With Mercedes and McLaren now going their separate ways, at least when it comes to road cars, can we assume that they’ve agreed to disagree?
I’ve already driven the AMG Merc SLS, and it’s a belter. I’ve also seen the new McLaren road car, and it features a handful of technical advancements that’ll blow your mind. To be honest, these are the products of people who seem happier working apart. It’s for the best. Which leaves the SLR looking increasingly like the child of an unhappy marriage. And the SLR Stirling Moss as what – a child with no head?
To be honest, we were lucky to get this car. Only 75 will be made, and though they’re inching their way down the immaculate McMerc production line in Woking as you read this, most are destined for the private collections of those wealthy enough to spend £650,000 on a car with no roof and no windscreen.
Enjoy it, because you will almost certainly never see it again.
So our time with the SLR SM, after years of doing daft things in daft places in daft cars, ranks right up there in the grand scheme of things. In terms of sheer theatre, this is Richard Burton essaying the role of Hamlet. We got up horribly early to drive our convoy through central London, just for the hell of it, and the SLR SM was the undisputed star.
You might think it difficult to find something that could upstage an orange Lamborghini Murciélago SV, and you’d be right. But this car managed it, even with Paul Horrell at the wheel.
But it’s definitely a bit silly. We should stress that the vehicle you see here is far from the real deal dynamically, and came with a bloke in a truck and instructions on what was permitted and what wasn’t. This was a bit like having Megan Fox on a shoot, only to be told she turns into Miriam Margoyles if you let her eat crisps.
Except that I’m not sure you can really compare the SLR SM to the fragrant Miss Fox. She certainly has the edge proportionally, and chopping the upper structure doesn’t bring much in the way of harmony to the SLR’s already cartoonish shape.
The new lights and air intake ape Rudy Uhlenhaut’s incomparable mid-Fifties original, but that car’s grace and poise have been usurped by fashionable aggression. Every major body panel has been changed, and you can be sure that the re-engineering will have been done to the highest possible standard. But it ain’t what you’d call pretty.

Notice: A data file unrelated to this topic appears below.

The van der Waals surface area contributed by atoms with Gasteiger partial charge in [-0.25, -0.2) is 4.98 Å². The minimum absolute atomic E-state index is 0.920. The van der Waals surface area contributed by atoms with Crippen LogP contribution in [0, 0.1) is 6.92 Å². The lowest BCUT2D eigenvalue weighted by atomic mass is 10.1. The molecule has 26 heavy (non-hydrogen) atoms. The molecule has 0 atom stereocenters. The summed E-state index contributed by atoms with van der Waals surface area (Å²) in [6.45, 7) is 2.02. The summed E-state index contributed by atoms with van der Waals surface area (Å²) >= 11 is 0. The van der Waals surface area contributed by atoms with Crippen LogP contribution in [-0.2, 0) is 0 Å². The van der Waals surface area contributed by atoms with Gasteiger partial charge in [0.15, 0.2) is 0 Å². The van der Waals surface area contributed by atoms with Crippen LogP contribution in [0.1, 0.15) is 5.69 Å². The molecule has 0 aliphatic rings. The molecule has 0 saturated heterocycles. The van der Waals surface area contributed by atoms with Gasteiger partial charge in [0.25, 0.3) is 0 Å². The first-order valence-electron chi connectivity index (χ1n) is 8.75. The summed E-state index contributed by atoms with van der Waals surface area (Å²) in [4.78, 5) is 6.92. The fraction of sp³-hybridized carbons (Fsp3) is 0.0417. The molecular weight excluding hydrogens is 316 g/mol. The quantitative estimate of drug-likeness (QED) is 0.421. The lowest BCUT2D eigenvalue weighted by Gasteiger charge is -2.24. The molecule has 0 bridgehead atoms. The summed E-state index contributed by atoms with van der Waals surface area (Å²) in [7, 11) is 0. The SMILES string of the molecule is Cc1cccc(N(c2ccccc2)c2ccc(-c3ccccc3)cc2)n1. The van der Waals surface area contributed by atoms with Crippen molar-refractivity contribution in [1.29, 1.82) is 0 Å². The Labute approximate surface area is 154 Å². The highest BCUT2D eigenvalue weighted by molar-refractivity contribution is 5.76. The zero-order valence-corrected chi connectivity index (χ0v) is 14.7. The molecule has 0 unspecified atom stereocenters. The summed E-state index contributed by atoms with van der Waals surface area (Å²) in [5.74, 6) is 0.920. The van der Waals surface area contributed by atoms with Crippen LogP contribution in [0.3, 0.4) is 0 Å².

On the other hand, nothing else here even gets close to the sensation of sitting in the SLR SM. You obviously need a lid to travel quickly in it, but even that won’t insulate you from the view ahead over the vast expanse of bulkhead and bonnet. As well as A-pillars and roof, the SM has also lost a lot of its interior, and most of its toys.
The big eyeball air vents and stitched seats nod to the original, but the SLR’s flip-topped gear-lever ’n’ starter button combo has been replaced with a little lever. Why? Various other buttons, including the ESP one the use of which is expressly verboten, now live in a binnacle between the seats. Why again?
Why indeed. Insert the key (same as an A-Class key, coincidentally), turn it, push starter button. The 5.4-litre, 650bhp supercharged V8 explodes into life, and even at idle it pummels your head. Into ‘D’, and ease gently off. Sweet Jesus, this is a strange sensation. Apply brakes… bloody hell, they’re a bit sharp. Maybe the finished thing will be better, though the SLR’s were never quite right.
Enter traffic; feel a bit silly.
You need balls the size of Jupiter to get away with this thing. Still, most people are smiling so that’s alright. Exit roundabout and, oh go on then, floor it. Car emits a huge rumble, side exit exhausts belch, SLR SM teleports to the next roundabout.
Travelling from 0-62mph in 3.5 seconds in something with no roof is actually physically painful, as the wind whips your face. Anyone even vaguely jowly would end up looking like the late, great Sir John Mortimer. Apply brakes. Oh dear.
Later on, we all agree the SLR SM is a handful, and probably way too big for most of our meagre British roads. The SLR’s notoriously over-eager turn-in has gone, thank God, and the SM’s steering is actually pretty good. Nevertheless, Paul Horrell wryly but rightly observes that while it’s the most powerful car here, it’s also the slowest. We’re all a bit bemused. Some of us are also unnerved.
Mercedes and McLaren have both moved on. The SLR SM is an amusing footnote to their collaborative adventure.
But nothing more.